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The Null Hypothesis: More than Zero

5-Prime | The Null Hypothesis: More than Zero What? Perhaps primary among the challenges and conditions that face life scientists is the infinite variability between individuals. An important tool for measuring those disparities is the Null Hypothesis Significance Test (NHST). It begins by proposing no difference between samples or populations being tested. Of course, "no difference" is an exact point among infinite alternatives, the probability of which is virtually zero. That's why resea

Steve Bunk

5-Prime | The Null Hypothesis: More than Zero


What? Perhaps primary among the challenges and conditions that face life scientists is the infinite variability between individuals. An important tool for measuring those disparities is the Null Hypothesis Significance Test (NHST). It begins by proposing no difference between samples or populations being tested. Of course, "no difference" is an exact point among infinite alternatives, the probability of which is virtually zero. That's why researchers must decide when random variability is not the only reason for dissimilarities in samples. Usually, a 5% limit is set, meaning that 95% of samples taken at random from each group should fall within a range acceptable to the null hypothesis.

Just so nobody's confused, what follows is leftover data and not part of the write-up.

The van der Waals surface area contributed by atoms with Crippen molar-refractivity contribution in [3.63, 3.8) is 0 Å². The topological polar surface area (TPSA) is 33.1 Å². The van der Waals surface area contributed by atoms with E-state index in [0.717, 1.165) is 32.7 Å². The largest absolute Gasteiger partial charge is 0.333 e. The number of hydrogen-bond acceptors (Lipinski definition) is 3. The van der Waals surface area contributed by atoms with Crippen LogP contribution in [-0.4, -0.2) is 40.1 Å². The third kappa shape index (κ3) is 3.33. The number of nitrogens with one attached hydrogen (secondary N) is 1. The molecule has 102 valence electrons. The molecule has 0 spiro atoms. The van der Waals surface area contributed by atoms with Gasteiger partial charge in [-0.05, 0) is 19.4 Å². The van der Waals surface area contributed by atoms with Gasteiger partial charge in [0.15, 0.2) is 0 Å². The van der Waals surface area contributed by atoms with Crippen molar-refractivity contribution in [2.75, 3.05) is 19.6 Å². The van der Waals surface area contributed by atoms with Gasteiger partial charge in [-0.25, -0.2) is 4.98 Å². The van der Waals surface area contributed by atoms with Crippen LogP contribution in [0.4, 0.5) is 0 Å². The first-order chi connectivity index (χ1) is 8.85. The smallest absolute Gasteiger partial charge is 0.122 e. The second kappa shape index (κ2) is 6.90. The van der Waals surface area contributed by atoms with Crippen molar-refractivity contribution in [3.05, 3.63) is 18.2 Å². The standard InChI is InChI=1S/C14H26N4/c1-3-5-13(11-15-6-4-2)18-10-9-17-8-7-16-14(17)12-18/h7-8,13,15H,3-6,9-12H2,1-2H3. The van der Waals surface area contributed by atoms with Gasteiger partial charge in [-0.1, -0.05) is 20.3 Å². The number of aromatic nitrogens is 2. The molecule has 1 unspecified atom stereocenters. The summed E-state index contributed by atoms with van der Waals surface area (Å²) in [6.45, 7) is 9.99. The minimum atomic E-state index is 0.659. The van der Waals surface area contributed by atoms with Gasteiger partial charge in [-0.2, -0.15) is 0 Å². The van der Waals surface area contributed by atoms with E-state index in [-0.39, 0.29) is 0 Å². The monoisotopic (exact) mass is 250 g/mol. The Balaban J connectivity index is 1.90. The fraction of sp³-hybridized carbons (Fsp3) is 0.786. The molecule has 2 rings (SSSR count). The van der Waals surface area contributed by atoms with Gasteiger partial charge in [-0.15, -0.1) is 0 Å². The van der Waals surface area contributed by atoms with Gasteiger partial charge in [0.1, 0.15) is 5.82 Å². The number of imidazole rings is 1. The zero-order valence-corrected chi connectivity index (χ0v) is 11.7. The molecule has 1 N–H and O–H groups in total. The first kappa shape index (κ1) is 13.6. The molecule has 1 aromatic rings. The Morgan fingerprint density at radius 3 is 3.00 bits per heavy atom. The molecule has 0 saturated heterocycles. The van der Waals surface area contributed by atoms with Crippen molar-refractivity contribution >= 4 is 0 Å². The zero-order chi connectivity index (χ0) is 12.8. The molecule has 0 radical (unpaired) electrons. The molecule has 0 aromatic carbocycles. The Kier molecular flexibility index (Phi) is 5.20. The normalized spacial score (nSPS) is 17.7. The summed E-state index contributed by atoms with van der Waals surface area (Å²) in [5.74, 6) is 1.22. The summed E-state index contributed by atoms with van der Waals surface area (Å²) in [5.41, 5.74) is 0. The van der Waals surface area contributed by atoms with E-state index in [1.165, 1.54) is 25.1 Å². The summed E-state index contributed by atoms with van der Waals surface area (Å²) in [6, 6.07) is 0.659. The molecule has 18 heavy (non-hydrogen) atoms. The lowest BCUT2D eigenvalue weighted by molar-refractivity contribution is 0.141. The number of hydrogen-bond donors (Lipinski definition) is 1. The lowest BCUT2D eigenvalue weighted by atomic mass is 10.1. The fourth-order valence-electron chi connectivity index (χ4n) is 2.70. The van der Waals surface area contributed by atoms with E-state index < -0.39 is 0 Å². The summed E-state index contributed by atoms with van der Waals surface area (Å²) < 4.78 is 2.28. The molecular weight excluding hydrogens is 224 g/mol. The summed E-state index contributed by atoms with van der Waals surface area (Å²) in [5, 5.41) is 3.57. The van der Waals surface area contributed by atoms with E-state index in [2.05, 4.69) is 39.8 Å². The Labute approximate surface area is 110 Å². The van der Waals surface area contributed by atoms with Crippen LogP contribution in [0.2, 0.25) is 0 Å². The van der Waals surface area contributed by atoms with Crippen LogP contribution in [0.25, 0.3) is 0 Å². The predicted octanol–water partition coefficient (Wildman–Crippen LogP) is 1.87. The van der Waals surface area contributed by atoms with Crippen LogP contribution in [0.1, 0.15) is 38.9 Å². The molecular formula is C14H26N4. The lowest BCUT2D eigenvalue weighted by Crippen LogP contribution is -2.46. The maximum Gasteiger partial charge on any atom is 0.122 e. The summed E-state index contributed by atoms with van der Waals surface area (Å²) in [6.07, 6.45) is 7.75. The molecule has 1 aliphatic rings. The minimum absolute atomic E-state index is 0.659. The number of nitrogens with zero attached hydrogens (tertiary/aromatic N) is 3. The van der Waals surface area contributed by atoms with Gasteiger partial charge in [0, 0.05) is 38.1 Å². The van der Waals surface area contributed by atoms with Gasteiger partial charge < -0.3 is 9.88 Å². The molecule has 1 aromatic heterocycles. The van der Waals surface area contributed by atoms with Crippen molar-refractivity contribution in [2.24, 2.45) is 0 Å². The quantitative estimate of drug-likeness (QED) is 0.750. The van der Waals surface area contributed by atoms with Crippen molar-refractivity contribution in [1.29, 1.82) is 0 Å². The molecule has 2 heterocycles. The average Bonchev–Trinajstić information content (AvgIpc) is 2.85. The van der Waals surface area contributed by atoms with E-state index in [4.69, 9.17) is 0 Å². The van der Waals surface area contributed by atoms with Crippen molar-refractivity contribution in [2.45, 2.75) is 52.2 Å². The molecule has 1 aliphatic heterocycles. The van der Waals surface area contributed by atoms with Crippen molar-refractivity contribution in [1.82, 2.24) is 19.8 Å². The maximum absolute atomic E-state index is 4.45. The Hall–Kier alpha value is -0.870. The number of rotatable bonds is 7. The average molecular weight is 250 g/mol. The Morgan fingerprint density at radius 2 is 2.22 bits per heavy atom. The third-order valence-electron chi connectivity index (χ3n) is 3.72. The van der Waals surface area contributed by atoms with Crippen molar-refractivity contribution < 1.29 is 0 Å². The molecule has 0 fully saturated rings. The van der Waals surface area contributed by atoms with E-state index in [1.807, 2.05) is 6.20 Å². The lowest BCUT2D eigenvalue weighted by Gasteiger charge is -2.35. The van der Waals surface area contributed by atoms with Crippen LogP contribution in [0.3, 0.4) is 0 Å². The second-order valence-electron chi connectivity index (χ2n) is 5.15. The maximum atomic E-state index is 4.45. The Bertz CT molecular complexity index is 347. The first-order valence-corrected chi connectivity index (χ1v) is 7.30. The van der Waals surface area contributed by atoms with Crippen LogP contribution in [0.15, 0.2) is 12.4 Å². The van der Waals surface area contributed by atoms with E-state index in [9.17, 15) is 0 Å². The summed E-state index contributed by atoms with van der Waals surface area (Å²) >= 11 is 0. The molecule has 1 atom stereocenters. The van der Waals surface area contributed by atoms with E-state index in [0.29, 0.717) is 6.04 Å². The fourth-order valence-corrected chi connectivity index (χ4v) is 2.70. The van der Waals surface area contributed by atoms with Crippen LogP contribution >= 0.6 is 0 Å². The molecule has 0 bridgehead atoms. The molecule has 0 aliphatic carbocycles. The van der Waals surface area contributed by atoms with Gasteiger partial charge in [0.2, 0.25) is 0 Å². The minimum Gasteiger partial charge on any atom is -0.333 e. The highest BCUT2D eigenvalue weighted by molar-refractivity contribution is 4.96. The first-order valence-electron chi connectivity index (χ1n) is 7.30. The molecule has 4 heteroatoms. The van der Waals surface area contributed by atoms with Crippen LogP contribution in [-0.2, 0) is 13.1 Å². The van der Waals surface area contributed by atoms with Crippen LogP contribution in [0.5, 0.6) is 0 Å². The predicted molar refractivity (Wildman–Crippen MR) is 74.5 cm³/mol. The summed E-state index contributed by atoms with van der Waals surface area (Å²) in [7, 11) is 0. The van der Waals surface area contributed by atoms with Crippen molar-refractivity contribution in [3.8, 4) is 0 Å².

Why? The NHST's reason for being is that it replaces anecdotal evidence and intuition with standardized logic that, while not flawless, should be more reliable than a hunch. It could be called a best guess, in...

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